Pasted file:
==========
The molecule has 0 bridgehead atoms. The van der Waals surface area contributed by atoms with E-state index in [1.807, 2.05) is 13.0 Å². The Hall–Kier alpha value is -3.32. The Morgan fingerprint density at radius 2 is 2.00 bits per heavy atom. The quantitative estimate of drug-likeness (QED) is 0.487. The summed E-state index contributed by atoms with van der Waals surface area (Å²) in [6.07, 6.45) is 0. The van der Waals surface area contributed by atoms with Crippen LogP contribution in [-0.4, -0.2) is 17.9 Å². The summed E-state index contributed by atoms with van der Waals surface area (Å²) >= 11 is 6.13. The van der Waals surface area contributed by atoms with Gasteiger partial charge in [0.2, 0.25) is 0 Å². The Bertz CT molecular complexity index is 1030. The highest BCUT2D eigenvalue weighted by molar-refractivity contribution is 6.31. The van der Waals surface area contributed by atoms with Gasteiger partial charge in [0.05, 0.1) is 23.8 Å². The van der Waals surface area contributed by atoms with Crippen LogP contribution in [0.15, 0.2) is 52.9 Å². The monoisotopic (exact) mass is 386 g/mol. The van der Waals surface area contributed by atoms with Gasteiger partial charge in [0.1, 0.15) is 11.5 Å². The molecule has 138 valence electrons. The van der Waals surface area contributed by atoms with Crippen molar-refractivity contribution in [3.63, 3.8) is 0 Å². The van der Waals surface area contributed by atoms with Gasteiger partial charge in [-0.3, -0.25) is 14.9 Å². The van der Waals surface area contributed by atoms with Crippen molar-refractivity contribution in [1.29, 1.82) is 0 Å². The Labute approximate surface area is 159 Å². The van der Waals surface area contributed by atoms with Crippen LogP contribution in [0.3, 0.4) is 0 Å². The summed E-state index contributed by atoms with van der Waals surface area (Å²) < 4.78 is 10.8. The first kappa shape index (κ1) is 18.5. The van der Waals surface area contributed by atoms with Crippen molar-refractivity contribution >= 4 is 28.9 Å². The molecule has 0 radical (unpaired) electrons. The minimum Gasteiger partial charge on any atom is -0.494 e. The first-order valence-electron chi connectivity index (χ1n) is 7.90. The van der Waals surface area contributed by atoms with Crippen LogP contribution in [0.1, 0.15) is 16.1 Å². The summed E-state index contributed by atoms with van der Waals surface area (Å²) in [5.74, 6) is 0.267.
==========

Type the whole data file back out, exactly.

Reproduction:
The molecule has 0 bridgehead atoms. The van der Waals surface area contributed by atoms with E-state index in [1.807, 2.05) is 13.0 Å². The Hall–Kier alpha value is -3.32. The Morgan fingerprint density at radius 2 is 2.00 bits per heavy atom. The quantitative estimate of drug-likeness (QED) is 0.487. The summed E-state index contributed by atoms with van der Waals surface area (Å²) in [6.07, 6.45) is 0. The van der Waals surface area contributed by atoms with Crippen LogP contribution in [-0.4, -0.2) is 17.9 Å². The summed E-state index contributed by atoms with van der Waals surface area (Å²) >= 11 is 6.13. The van der Waals surface area contributed by atoms with Gasteiger partial charge in [0.2, 0.25) is 0 Å². The Bertz CT molecular complexity index is 1030. The highest BCUT2D eigenvalue weighted by molar-refractivity contribution is 6.31. The van der Waals surface area contributed by atoms with Gasteiger partial charge in [0.05, 0.1) is 23.8 Å². The van der Waals surface area contributed by atoms with Crippen LogP contribution in [0.15, 0.2) is 52.9 Å². The monoisotopic (exact) mass is 386 g/mol. The van der Waals surface area contributed by atoms with Gasteiger partial charge in [0.1, 0.15) is 11.5 Å². The molecule has 138 valence electrons. The van der Waals surface area contributed by atoms with Crippen molar-refractivity contribution in [3.63, 3.8) is 0 Å². The van der Waals surface area contributed by atoms with Gasteiger partial charge in [-0.3, -0.25) is 14.9 Å². The van der Waals surface area contributed by atoms with Crippen molar-refractivity contribution in [1.29, 1.82) is 0 Å². The Labute approximate surface area is 159 Å². The van der Waals surface area contributed by atoms with Crippen LogP contribution in [0.3, 0.4) is 0 Å². The summed E-state index contributed by atoms with van der Waals surface area (Å²) < 4.78 is 10.8. The first kappa shape index (κ1) is 18.5. The van der Waals surface area contributed by atoms with Crippen molar-refractivity contribution >= 4 is 28.9 Å². The molecule has 0 radical (unpaired) electrons. The minimum Gasteiger partial charge on any atom is -0.494 e. The first-order valence-electron chi connectivity index (χ1n) is 7.90. The van der Waals surface area contributed by atoms with Crippen LogP contribution in [0.1, 0.15) is 16.1 Å². The summed E-state index contributed by atoms with van der Waals surface area (Å²) in [5.74, 6) is 0.267.